Monstera pinnatipartita care guide

In this guide you'll learn: How to care for your Monstera pinnatipartita plant and
answers to FAQs to keep your plant happy

About the monstera pinnatipartita

Monstera pinnatipartita is a beautiful plant that is native to Central America. It is a climbing plant that can reach up to 20 feet in length and has large, glossy leaves. The leaves are deeply divided and have a unique, deeply-lobed shape.

Monstera pinnatipartita is a relatively easy plant to care for. It prefers bright, indirect light but can also tolerate lower light levels.

The plant should be allowed to dry out somewhat between watering.

Watering should be done less frequently in the winter months. Monstera pinnatipartita is not tolerant of frost, so it is best to keep it as an indoor plant. The plant can be propagated by taking stem cuttings.

If you want to propagate your Monstera pinnatipartita, the best way to do it is by taking stem cuttings. You’ll need to cut a few inches below a leaf node. You can then place the cutting in water or moist soil and it should start to grow roots within a few weeks. Once the roots are established, you can then transfer the cutting to a pot with fresh soil.

Here are some tips for nurturing your Monstera pinnatipartita:


The Monstera pinnatipartita prefers bright, indirect light, but can also tolerate low light levels. Avoid placing it in direct sunlight, as this can cause the leaves to yellow or become sunburnt.


The Monstera pinnatipartita prefers a warm and humid environment, with temperatures ranging from 21-27°C (70-80°F). It is sensitive to cold drafts, so be sure to keep it away from doors, windows, and air conditioning vents.

Soil Type and Drainage

The Monstera pinnatipartita prefers well-draining soil that is rich in organic matter. A good potting mix for this plant would be a combination of peat moss, perlite, and orchid bark. Make sure to provide your plant with a pot that has drainage holes to prevent excess water from accumulating and potentially causing root rot.


As a tropical plant, the Monstera pinnatipartita thrives in high humidity. If your home is particularly dry, you may want to consider misting the plant or placing it on a humidity tray. You can also use a humidifier to increase the humidity in the room.


The Monstera pinnatipartita prefers to be kept consistently moist, but not waterlogged. Water the plant when the top inch of soil feels dry to the touch. Be careful not to let the plant sit in standing water, as this can lead to root rot.


The Monstera pinnatipartita is toxic to pets and humans if ingested, so it is important to keep it out of reach of children and animals. The plant contains insoluble calcium oxalates, which can cause irritation to the mouth and throat if ingested.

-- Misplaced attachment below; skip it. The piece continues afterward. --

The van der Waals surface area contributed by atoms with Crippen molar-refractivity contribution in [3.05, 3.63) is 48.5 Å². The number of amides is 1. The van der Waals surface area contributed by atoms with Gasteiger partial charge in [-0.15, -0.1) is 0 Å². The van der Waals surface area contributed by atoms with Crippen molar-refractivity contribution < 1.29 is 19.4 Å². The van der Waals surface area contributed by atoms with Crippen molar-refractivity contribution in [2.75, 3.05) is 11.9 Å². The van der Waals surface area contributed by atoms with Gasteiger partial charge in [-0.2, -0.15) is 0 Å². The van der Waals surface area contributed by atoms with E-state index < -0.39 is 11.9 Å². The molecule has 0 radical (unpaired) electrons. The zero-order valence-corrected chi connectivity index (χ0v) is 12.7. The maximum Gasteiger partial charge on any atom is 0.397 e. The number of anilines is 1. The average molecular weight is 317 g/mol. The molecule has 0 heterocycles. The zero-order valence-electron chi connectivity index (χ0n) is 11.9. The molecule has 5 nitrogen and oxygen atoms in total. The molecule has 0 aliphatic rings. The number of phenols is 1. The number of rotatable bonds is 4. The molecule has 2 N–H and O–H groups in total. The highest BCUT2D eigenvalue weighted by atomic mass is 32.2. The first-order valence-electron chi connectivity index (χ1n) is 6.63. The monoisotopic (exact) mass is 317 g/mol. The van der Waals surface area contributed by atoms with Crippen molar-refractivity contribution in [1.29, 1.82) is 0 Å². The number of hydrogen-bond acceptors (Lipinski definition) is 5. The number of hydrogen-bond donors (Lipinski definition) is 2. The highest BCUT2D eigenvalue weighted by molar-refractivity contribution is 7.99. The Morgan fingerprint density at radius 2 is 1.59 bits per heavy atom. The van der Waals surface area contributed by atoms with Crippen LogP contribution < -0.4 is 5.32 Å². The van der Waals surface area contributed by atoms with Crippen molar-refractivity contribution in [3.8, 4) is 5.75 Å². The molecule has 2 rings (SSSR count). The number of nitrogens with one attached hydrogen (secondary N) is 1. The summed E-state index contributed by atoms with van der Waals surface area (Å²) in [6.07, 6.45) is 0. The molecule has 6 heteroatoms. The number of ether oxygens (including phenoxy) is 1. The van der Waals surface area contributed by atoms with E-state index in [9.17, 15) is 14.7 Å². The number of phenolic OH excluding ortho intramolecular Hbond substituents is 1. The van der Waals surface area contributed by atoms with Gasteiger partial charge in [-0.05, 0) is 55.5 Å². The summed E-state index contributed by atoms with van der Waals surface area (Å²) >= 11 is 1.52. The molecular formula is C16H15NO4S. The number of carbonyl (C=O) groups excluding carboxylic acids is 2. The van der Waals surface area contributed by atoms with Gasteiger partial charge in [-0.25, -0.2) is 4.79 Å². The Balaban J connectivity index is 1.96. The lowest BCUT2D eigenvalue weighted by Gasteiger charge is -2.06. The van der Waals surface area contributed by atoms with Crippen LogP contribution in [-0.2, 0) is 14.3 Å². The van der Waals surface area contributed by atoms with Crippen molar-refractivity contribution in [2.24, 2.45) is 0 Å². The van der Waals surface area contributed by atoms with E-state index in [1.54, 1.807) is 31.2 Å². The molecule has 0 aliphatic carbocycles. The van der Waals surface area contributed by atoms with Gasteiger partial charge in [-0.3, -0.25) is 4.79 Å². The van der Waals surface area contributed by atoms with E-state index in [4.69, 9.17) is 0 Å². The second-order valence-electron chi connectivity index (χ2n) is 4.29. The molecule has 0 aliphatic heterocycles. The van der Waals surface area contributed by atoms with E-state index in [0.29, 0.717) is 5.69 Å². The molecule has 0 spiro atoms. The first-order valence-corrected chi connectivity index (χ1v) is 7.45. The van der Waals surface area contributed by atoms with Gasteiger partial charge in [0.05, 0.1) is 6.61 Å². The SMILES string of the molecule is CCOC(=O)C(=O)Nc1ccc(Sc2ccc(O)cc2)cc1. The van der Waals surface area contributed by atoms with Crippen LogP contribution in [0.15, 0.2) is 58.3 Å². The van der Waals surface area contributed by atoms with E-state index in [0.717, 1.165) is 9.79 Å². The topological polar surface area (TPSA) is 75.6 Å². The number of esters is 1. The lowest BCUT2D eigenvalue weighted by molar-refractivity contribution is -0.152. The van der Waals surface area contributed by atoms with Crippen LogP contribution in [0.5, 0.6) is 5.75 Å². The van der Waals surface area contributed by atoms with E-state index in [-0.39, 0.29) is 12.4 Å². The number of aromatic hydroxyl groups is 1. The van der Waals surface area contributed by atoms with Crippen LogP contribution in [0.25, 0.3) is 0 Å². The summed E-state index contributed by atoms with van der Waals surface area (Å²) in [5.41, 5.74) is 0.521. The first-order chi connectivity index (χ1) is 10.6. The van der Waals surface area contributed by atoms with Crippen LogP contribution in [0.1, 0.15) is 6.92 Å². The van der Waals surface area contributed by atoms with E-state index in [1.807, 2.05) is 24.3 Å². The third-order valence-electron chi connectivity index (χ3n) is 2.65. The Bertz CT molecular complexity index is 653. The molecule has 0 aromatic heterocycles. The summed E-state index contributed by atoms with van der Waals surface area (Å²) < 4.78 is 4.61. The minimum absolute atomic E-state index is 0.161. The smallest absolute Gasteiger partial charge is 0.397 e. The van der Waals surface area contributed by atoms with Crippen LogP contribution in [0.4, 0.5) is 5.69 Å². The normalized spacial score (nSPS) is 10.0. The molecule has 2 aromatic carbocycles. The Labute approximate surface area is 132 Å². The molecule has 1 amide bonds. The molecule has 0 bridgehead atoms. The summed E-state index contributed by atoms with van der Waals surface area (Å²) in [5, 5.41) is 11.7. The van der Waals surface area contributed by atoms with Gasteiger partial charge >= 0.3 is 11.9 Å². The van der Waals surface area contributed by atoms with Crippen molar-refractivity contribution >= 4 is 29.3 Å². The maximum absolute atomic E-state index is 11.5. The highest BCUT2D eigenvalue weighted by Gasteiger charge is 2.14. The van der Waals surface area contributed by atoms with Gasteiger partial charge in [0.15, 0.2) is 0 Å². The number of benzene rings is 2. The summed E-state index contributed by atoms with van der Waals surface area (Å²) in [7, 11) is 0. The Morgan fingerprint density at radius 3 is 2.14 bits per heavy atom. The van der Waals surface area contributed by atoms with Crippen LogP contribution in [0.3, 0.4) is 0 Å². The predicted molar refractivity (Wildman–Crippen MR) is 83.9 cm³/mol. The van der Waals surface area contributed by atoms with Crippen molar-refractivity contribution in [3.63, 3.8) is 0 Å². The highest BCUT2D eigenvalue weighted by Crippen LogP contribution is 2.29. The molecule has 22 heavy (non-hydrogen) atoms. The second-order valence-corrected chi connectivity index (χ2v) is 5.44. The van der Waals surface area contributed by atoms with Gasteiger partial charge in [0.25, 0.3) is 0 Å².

During the growing season (spring through fall), you can fertilise your Monstera pinnatipartita every two to four weeks using a balanced liquid fertiliser. During the winter months, you can reduce fertilising to once a month or not at all.

Troubleshooting Pests, Diseases, and Common Problems

The Monstera pinnatipartita is prone to common houseplant pests such as aphids, mealybugs, and scale. If you notice any of these pests, you can treat them with a mixture of water and mild dish soap, or with a commercial pest control product.

Root rot is another common problem with the Monstera pinnatipartita. This can be caused by over-watering or poor drainage. To prevent root rot, make sure to only water the plant when the soil is dry and provide it with a well-draining soil mix.

If you do notice that your plant is suffering from root rot, you will need to carefully remove the affected roots and repot the plant in fresh soil.


The Monstera pinnatipartita can be propagated by dividing the root ball or by rooting stem cuttings.

To propagate by dividing the root ball, carefully remove the plant from its pot and gently separate the roots, being sure to leave enough roots on each section for it to continue to thrive.

Repot each section in a new pot filled with fresh soil.

To propagate by rooting stem cuttings, cut a healthy stem with at least two or three leaves, remove the lower leaves, and place the cutting in water or a well-draining soil mix.

Keep the soil moist and provide the cutting with bright, indirect light.

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About the Author

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Plant-lover with a life-goal to buy land across the UK to plant his own forest, James specialises in horticulture and botanical research, and has been growing and rewilding forests with trees, including endangered species, for over 15 years. He is an avid gardener, allotment owner, and aids in the running of a carbon neutral initiative in companies across the UK.

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